VernonReporter

Vernon County uses long term debt levy to fill $2.2 million budget deficit and balance the budget

Editors note: An earlier version of this story was missing a percentage for county cost of living (COLA) increases. That information has now been corrected. (The county also passed a wage and cost of living (COLA) increase to try to stem the loss of employees, and a position reclassification and pay grade alignment. That measure was was passed in August of 2022 with a three percent across the board COLA increase for all positions effective September 2022 and a 1.5 percent COLA increase effective January 2023.)

VIROQUA, Wis. – The Vernon County Finance committee met October 24 after months of committee and budget meetings to approved a $37.9 million balanced budget. What was unusual about this years budget was that for the first time the county moved its long-term and capitol expenditures to the counties debt levy instead of including those expenditures in the operating budget. The county still needs to hold a public hearing on the budget and the full county board has to vote to approve it on Nov. 14.

County Finance Director Bobbi Johnson explained to the finance committee that the approach is more proactive than reactive and allows the county to plan for major assets over time rather than paying for them all in one year out of the operating budget. For the first time ever the county has developed a capital improvement plan that allows the county to identify large projects and expenditures ahead of time to allow for better planning and budgeting.

In presenting the final 2024 balanced budget Johnson explained that when the numbers were all put together the county was still showing a $2.2 million deficit. Johnson said historically that would mean the county would have to make cuts to either services, or employees, or both. By pulling the large capital expenditures out of various departments the county will be able to stretch the payment for those over time and lessen the impact to the operating budget.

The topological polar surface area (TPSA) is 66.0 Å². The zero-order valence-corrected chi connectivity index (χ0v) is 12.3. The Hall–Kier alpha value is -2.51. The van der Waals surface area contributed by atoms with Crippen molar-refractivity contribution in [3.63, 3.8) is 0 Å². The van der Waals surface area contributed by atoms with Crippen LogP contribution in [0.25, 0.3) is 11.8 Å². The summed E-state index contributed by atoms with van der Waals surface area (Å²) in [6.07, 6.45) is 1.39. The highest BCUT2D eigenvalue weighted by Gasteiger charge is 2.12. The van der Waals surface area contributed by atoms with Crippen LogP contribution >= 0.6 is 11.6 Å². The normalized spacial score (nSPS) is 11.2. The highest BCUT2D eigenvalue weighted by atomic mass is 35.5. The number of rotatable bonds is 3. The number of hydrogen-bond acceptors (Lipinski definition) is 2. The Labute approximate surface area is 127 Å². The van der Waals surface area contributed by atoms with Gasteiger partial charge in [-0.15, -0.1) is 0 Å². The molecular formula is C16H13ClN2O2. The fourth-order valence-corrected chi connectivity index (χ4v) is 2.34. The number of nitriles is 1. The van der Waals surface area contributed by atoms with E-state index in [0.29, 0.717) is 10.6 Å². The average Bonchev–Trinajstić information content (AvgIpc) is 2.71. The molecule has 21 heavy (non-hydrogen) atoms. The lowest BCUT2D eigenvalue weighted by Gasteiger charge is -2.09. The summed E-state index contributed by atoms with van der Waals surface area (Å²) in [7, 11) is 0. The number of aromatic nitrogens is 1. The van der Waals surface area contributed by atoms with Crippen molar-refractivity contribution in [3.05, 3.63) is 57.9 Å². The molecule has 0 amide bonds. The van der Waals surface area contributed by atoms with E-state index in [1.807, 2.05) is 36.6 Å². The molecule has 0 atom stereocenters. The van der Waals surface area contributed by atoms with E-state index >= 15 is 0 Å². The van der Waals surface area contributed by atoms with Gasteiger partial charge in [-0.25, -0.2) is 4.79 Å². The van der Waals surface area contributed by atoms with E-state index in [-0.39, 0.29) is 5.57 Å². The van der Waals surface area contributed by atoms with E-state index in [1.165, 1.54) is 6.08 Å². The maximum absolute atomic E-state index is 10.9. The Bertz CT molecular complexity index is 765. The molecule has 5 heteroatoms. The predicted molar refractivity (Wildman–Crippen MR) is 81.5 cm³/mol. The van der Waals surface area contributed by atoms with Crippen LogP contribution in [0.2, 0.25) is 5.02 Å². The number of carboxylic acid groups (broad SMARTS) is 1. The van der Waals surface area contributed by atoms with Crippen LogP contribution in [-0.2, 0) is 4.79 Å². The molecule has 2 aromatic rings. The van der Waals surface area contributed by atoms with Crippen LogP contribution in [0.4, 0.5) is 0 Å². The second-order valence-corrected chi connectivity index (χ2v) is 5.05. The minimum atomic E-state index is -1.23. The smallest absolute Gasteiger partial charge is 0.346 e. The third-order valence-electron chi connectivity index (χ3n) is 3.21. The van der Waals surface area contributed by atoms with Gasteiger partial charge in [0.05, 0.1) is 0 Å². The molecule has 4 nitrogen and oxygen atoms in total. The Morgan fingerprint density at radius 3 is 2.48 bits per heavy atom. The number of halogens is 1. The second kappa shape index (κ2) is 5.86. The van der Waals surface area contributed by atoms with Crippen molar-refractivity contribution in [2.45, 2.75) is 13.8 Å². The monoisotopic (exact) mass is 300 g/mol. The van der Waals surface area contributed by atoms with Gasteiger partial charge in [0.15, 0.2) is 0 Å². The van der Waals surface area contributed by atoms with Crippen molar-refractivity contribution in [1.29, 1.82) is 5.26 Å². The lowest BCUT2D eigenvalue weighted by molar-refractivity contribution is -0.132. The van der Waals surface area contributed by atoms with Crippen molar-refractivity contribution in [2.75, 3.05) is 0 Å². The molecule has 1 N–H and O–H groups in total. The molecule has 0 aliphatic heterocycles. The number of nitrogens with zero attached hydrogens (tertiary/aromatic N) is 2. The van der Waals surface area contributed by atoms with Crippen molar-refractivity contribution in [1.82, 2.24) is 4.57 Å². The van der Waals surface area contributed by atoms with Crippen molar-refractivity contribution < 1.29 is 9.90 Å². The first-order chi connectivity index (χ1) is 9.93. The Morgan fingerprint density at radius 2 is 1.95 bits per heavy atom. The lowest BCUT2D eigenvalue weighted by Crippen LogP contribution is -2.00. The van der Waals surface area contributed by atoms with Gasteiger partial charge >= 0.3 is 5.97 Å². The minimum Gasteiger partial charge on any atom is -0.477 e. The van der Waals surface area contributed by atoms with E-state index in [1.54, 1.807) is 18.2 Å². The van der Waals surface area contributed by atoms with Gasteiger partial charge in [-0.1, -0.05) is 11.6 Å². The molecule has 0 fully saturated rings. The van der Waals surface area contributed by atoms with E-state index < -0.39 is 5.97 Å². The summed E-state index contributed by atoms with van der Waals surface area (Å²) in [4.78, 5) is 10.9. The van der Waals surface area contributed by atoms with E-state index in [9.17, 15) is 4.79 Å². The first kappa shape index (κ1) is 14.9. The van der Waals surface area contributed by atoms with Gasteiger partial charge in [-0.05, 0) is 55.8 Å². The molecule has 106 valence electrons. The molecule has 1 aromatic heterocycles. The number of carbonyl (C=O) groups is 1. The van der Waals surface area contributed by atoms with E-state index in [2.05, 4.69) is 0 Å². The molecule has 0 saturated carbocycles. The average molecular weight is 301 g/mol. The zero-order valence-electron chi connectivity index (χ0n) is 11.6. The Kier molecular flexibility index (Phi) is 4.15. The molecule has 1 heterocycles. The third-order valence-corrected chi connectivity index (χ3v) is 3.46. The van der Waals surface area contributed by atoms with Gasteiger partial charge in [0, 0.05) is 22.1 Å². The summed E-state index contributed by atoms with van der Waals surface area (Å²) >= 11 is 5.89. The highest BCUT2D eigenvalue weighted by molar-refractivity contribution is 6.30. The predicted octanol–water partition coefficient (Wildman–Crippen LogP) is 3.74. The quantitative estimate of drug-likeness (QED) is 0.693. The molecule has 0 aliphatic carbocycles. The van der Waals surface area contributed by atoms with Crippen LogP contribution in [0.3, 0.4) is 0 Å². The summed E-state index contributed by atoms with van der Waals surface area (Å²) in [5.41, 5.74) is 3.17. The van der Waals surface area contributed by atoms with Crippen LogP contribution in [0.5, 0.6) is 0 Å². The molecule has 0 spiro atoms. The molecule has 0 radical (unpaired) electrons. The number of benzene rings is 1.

“If this was a typical year we would be cash funding this,” said Johnson. “$2.2 million within our budget. Now we are making sure that first we can afford the operating budget to keep providing services throughout the county, and then we are preplanning those large purchases. These normally buried in our operating budget and they are now pulled out.”

That $2.2 million included large highway projects and equipment purchases, construction projects and building improvements, sheriff’s department squad cars, computer systems and work at county parks. Johnson said the purchases can be financed using state trust fund loans or borrowing locally. Johnson also said the over levy should remain relatively flat since any payments to service the long term debt will not start until 2025 and the payments for the new sheriff’s office and jail will end in 2024.

Johnson said the idea is to be strategic about planning out the debt to avoid the roller coaster that had been taking place when the expenditures coming from operating expenses. In 2023 the debt levy is $1.5 million. In 2024 it will be $2.2 million, and because the sheriffs office and jail will be paid off, next year the debt levy is projected to go back down to $1.5 million